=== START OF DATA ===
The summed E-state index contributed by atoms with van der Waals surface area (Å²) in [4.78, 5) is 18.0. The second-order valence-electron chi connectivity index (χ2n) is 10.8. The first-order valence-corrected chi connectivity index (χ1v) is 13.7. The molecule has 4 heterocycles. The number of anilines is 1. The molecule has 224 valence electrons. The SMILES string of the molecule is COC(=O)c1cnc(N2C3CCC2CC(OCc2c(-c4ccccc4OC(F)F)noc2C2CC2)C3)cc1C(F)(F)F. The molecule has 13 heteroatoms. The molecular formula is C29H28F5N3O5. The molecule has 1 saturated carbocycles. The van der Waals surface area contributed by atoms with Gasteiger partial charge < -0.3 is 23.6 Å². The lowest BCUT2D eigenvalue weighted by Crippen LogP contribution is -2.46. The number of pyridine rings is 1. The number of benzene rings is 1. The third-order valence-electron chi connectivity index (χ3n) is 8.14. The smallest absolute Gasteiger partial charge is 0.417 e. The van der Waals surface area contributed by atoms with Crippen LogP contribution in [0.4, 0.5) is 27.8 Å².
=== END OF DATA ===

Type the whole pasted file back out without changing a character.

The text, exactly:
The summed E-state index contributed by atoms with van der Waals surface area (Å²) in [4.78, 5) is 18.0. The second-order valence-electron chi connectivity index (χ2n) is 10.8. The first-order valence-corrected chi connectivity index (χ1v) is 13.7. The molecule has 4 heterocycles. The number of anilines is 1. The molecule has 224 valence electrons. The SMILES string of the molecule is COC(=O)c1cnc(N2C3CCC2CC(OCc2c(-c4ccccc4OC(F)F)noc2C2CC2)C3)cc1C(F)(F)F. The molecule has 13 heteroatoms. The molecular formula is C29H28F5N3O5. The molecule has 1 saturated carbocycles. The van der Waals surface area contributed by atoms with Gasteiger partial charge < -0.3 is 23.6 Å². The lowest BCUT2D eigenvalue weighted by Crippen LogP contribution is -2.46. The number of pyridine rings is 1. The number of benzene rings is 1. The third-order valence-electron chi connectivity index (χ3n) is 8.14. The smallest absolute Gasteiger partial charge is 0.417 e. The van der Waals surface area contributed by atoms with Crippen LogP contribution in [0.4, 0.5) is 27.8 Å².